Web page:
Save Marsh Lane Fields – video

I’ve cut together some footage of the demonstration on Marsh Lane Fields in December. The video hopefully explains the issues, but in short the Olympic Destruction/Development Agency are planning re-locate the Manor Gardens Allotments in Hackney to one corner of Marsh Lane Fields.

The issues/objections are:
– the re-location of the allotments onto land that was used as a tip after the war will involve the removal of vast amounts of earth which will cause enormous disruption to this tranquil corner of Leyton (think of the diggers, trucks etc.). It’ll turn this quiet lane into a rat-run.

– it will involve the enclosure of Lammas Land that has been open, common grazing land since it was drained by Alfred the Great in the C9th. This is both a disaster locally but also on a larger scale it represents yet more common land being enclosed.

It’s instructive to note the two historical precedents of the 19th Century when the authorities intervened, both here on the Leyton Lammas Lands and in nearby Epping Forest, to fend of the advances of land grabbers and keep this vital open space in common ownership. But both these landmark rulings were triggered by the actions of a few.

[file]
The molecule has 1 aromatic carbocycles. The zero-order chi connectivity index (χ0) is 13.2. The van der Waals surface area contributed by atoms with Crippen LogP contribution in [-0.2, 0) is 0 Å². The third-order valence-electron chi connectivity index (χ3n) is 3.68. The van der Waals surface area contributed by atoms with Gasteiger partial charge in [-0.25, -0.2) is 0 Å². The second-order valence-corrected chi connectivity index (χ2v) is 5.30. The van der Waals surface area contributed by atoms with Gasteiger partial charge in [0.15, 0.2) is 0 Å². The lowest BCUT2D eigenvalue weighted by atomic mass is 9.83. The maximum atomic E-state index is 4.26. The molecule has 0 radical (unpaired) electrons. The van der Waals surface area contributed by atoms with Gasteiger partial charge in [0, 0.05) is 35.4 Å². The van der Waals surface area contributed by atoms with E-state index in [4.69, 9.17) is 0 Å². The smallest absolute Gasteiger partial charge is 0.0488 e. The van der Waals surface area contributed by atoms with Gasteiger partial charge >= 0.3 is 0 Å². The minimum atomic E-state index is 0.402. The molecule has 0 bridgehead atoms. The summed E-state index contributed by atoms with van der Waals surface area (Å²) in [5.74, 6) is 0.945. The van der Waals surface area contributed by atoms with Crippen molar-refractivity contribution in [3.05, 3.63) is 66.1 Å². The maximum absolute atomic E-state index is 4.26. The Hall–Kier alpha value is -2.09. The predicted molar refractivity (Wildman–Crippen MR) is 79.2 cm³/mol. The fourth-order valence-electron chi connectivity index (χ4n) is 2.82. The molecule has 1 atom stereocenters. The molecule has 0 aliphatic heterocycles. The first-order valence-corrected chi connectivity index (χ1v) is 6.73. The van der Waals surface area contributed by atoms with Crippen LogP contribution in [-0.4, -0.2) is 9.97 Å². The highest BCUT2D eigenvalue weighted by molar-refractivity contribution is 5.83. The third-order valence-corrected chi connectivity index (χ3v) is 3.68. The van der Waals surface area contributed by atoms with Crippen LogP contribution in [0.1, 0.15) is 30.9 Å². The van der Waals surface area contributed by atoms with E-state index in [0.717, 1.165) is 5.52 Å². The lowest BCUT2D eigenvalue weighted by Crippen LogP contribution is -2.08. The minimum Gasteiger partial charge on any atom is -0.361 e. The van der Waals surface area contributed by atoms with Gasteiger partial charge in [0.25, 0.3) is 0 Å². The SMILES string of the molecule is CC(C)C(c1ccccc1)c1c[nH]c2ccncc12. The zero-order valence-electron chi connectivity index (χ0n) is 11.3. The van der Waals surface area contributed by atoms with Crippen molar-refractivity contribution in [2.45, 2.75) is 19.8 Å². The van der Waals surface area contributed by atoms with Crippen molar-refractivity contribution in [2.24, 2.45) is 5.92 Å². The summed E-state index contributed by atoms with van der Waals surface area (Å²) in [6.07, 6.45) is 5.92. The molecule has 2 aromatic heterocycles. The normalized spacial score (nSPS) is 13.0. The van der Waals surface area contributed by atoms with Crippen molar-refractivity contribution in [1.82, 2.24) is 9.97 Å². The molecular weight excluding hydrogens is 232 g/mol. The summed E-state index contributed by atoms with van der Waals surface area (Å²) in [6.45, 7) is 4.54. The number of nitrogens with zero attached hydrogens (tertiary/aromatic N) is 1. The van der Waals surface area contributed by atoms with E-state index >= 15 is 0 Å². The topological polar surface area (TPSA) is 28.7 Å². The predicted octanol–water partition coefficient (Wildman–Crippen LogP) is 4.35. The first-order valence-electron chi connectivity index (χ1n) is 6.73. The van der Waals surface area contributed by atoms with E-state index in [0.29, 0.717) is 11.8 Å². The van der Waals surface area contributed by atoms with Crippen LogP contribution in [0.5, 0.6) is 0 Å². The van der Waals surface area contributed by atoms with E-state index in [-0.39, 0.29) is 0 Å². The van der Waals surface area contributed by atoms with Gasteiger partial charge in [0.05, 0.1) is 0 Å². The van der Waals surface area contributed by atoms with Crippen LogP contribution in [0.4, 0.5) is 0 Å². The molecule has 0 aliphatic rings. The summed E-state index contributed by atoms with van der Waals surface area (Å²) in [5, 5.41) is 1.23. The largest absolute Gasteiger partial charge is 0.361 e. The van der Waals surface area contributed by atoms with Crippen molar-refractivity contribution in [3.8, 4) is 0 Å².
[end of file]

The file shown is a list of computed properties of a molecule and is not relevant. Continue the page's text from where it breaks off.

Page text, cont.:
The mystery of the missing chapters of The London Compendium

Bumped into author Ed Glinert at work the other day. I immediately congratulated him on his excellent book, The London Compendium, and told how it was invaluable to have in the bag on a London perambulation. But, I said, why the omission of the outer suburbs? Where’s the Lea Valley, Stonebridge Park, Crystal Palace, Haringey, Wanstead, Twickenham? They wouldn’t let me put them in he said, the publishers didn’t want them, I’ve got a whole book of stuff on those areas waiting to be published, he told me wearing a forlorn expression, his body language re-living the tussles with his editor at Penguin.

Even taking into account the large swathes of London left out of The London Compendium, it’s still far and away the best of the current crop of more literary London guidebooks.
But this blindness to the glories of the London suburbs wasn’t always the trend. Harold P. Clunn’s classic, The Face of London (1970), not only covers the more obvious central districts in fine detail and almost obsessive historical background, but also fits in the likes of Shadwell, Poplar, Canning Town, West Ham, Woolwich, Muswell Hill, Hornsey, Kilburn, Willesden, Cricklewood, and Hendon. The Ward Lock Red Guide (49th edition circa 1950’s) implores you to explore Barnet, Epping Forest, Kew, and Eltham.

Hopefully Glinert’s publishers, Penguin, will feel the spirit of the great London adventurers and have the good sense to publish those rejected chapters.